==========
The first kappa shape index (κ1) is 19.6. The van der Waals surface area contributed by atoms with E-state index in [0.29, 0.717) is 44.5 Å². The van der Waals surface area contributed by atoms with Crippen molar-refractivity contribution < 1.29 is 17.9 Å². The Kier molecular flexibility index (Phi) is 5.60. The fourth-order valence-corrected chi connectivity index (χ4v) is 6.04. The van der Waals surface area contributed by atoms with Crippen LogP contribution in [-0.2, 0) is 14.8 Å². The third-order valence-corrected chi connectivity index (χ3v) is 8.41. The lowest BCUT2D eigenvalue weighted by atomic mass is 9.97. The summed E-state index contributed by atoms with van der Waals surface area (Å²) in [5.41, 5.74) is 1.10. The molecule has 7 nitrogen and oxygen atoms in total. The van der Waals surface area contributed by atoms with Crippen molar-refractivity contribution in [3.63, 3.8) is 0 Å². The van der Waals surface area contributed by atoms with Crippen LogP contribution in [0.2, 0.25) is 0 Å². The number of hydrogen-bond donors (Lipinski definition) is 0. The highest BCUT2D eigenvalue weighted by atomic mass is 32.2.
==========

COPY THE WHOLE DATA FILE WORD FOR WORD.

The first kappa shape index (κ1) is 19.6. The van der Waals surface area contributed by atoms with E-state index in [0.29, 0.717) is 44.5 Å². The van der Waals surface area contributed by atoms with Crippen molar-refractivity contribution < 1.29 is 17.9 Å². The Kier molecular flexibility index (Phi) is 5.60. The fourth-order valence-corrected chi connectivity index (χ4v) is 6.04. The van der Waals surface area contributed by atoms with Crippen LogP contribution in [-0.2, 0) is 14.8 Å². The third-order valence-corrected chi connectivity index (χ3v) is 8.41. The lowest BCUT2D eigenvalue weighted by atomic mass is 9.97. The summed E-state index contributed by atoms with van der Waals surface area (Å²) in [5.41, 5.74) is 1.10. The molecule has 7 nitrogen and oxygen atoms in total. The van der Waals surface area contributed by atoms with Crippen molar-refractivity contribution in [3.63, 3.8) is 0 Å². The van der Waals surface area contributed by atoms with Crippen LogP contribution in [0.2, 0.25) is 0 Å². The number of hydrogen-bond donors (Lipinski definition) is 0. The highest BCUT2D eigenvalue weighted by atomic mass is 32.2.